Craft Brew Alliance hopes to rebuild the Redhook brand’s local roots with a Capitol Hill brewpub that’s opening in August. The Portland-based company will shutter its 22-year-old brewery in Woodinville’s tourist district this summer.
Redhook Ale’s Woodinville brewery launched beers such as E.S.B. and Ballard Bitter IPA into national prominence at the dawn of the craft-beer revival, and its capacity to brew 220,000 barrels a year makes it the state’s largest.
But the underutilized brewery will be shut down this summer and sold as owner Craft Brew Alliance of Portland refocuses Redhook on a new Capitol Hill brewpub where executives hope to revive the pioneering brand’s Seattle cachet.
“The plan is to put it on the market to sell,” said Craft Brew chief operating officer Scott Mennen in an interview ahead of the company’s Wednesday earnings report. “It’s a very nice brewery. It just doesn’t fit how we’ve evolved.”
The brewery and the adjacent Forecasters Pub are on a 20-acre site between the Sammamish River, with its biking and walking trail, and a string of wineries and restaurants in Woodinville’s popular tourist district.
The brewery will close by July 1; the pub remains open for now, but its ultimate fate is uncertain.
In an industry where production has outrun popularity, regional beers no longer sell so well outside their home turf. By the end of 2016, domestic shipments of Redhook had fallen 37 percent over two years. (Sales of the company’s Redhook and Widmer Brothers beers fell again in this year’s first quarter, the company said Wednesday as it reported an overall 13 percent year-over-year uptick in quarterly revenue thanks to its trendy Hawaiian brand, Kona.)
Despite a deal to churn out Rainier Pale Ale and other beers for Pabst Brewing, the Woodinville brewery has only been running at about 30 percent of capacity, said Mennen.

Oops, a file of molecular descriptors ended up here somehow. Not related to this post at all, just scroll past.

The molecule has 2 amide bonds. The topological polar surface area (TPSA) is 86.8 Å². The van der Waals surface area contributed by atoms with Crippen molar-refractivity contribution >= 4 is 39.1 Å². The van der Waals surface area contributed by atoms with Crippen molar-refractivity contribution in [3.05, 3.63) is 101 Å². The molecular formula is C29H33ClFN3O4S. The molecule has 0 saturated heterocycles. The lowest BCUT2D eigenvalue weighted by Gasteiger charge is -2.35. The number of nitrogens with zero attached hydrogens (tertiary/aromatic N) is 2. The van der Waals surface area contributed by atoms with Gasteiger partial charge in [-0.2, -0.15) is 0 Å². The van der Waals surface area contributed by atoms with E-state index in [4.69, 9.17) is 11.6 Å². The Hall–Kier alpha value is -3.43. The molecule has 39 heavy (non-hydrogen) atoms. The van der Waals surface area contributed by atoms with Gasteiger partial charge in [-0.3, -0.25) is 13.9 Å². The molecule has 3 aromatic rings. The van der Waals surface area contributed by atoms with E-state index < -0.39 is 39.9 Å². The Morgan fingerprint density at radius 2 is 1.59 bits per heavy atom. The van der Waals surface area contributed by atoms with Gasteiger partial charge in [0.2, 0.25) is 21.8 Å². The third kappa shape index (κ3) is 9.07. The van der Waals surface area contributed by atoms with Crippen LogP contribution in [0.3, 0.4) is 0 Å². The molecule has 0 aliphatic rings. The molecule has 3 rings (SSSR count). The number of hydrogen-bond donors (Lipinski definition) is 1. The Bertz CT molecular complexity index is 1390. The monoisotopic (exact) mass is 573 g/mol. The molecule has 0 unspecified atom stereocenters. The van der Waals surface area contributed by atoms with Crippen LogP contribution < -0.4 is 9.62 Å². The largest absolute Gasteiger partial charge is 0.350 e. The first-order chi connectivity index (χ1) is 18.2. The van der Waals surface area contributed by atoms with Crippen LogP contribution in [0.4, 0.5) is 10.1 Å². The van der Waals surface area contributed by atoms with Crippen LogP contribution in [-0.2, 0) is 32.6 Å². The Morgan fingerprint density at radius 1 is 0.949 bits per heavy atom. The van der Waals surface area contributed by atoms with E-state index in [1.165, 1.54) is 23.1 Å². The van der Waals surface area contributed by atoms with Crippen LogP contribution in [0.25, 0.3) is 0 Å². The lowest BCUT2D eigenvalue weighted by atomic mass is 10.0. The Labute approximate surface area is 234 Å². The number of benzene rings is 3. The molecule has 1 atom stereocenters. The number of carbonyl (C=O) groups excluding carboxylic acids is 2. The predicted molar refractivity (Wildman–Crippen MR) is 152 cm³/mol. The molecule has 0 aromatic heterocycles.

He said Craft Brew is terminating that disappointing contract brewing arrangement as well as an option for Pabst to buy the Woodinville site for up to $28 million.
The company aims to return Redhook to its roots on the other side of Lake Washington, where it began in 1981.
“We’re looking to rekindle that love affair, and make it more about Seattle,” said Craft Brew CEO Andy Thomas in an interview.
Emphasizing those local ties is Craft Brew’s response to a tough market: Overall U.S. consumption of beer has plateaued while the number of small brewers continues to mushroom.
“In a world where there’s 7,000 alternatives out there, you make sure you stand out,” said Thomas.
The new brewpub, scheduled to open in early August, in a renovated, 1920s-era former BMW dealership on East Pike Street, will be capable of brewing a couple thousand barrels a year. Between two large, horseshoe-shaped bars boasting 16 taps each and tables both inside and on patios front and back, the 10,000-square-foot brewpub will seat 266.
“Everything is essentially going to get born here,” said brewer Nick Crandall, who looks forward to experimenting with smaller batches because “you can really go out there and cross over the lines.”
The brewpub model means “the audience of beer drinkers are going to judge us every day” and provide feedback for developing new products, said Mennen.
Beers that make the grade and are scaled up to sell in large commercial quantities would likely be produced at the company’s Portland brewery, which is being expanded to an annual capacity of 750,000 barrels. That facility already bottles most Redhook beer.
Redhook started out in a converted Ballard auto shop and soon established a brewery and pub in Fremont, but those buildings no longer belong to Craft Brew.
The Woodinville brewery began operating in 1994, when craft brewers held only 2 percent of the market, according to the 1995 prospectus for Redhook’s initial public offering of stock. Last year craft brewers claimed almost 22 percent of the U.S. market, reports the Brewers Association.
But the total number of U.S. breweries has grown even faster, more than doubling between 2012 and 2016 to 5,301, the association reports. (The trade group does not consider Craft Brew Alliance a craft brewer because more than 25 percent is owned by industry giant Anheuser-Busch.)
Although the Woodinville plant has greater capacity, Elysian Brewing’s 120,000-barrel-a-year brewery in Seattle’s Georgetown neighborhood may well have produced more beer at its site last year.
State records show that during the 12 months ended in June 2016, Redhook brewed 98,300 barrels while Elysian (also owned by Anheuser-Busch) produced 90,000; but Craft Brew has continued to shift its production to Portland since then.
Craft Brew posted a small annual net loss in 2016 for the first time in years, while its revenue held steady at just above $200 million due largely to growing sales of its Kona beers.Redhook, meanwhile, was singled out by executives in 2015 as Craft Brew’s “least profitable brand family.”
Mennen said a dozen employees remain at the Woodinville brewery, which lost roughly half its staff in layoffs in October. Those workers will get help finding new jobs, he said.
It’s too early to speculate whether the brewery might be acquired by a beer maker wishing to expand, or by a buyer interested in the property for a winery or some other purpose such as housing, he said.